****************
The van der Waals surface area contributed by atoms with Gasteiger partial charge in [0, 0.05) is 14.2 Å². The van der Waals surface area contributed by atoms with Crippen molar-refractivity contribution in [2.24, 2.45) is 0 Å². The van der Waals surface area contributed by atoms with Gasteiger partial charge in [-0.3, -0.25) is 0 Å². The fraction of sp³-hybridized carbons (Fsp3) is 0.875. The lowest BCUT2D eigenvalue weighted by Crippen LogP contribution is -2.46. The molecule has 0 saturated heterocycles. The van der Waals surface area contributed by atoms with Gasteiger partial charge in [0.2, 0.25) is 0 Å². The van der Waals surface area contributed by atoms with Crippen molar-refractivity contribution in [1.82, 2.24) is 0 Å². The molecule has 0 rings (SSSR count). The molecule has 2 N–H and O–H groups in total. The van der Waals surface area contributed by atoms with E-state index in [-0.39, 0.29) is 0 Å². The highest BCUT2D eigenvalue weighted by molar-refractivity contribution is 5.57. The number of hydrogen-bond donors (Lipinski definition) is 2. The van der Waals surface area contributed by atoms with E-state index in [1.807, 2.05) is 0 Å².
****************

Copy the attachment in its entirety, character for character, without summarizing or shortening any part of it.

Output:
The van der Waals surface area contributed by atoms with Gasteiger partial charge in [0, 0.05) is 14.2 Å². The van der Waals surface area contributed by atoms with Crippen molar-refractivity contribution in [2.24, 2.45) is 0 Å². The van der Waals surface area contributed by atoms with Gasteiger partial charge in [-0.3, -0.25) is 0 Å². The fraction of sp³-hybridized carbons (Fsp3) is 0.875. The lowest BCUT2D eigenvalue weighted by Crippen LogP contribution is -2.46. The molecule has 0 saturated heterocycles. The van der Waals surface area contributed by atoms with Gasteiger partial charge in [0.2, 0.25) is 0 Å². The van der Waals surface area contributed by atoms with Crippen molar-refractivity contribution in [1.82, 2.24) is 0 Å². The molecule has 0 rings (SSSR count). The molecule has 2 N–H and O–H groups in total. The van der Waals surface area contributed by atoms with E-state index in [-0.39, 0.29) is 0 Å². The highest BCUT2D eigenvalue weighted by molar-refractivity contribution is 5.57. The number of hydrogen-bond donors (Lipinski definition) is 2. The van der Waals surface area contributed by atoms with E-state index in [1.807, 2.05) is 0 Å².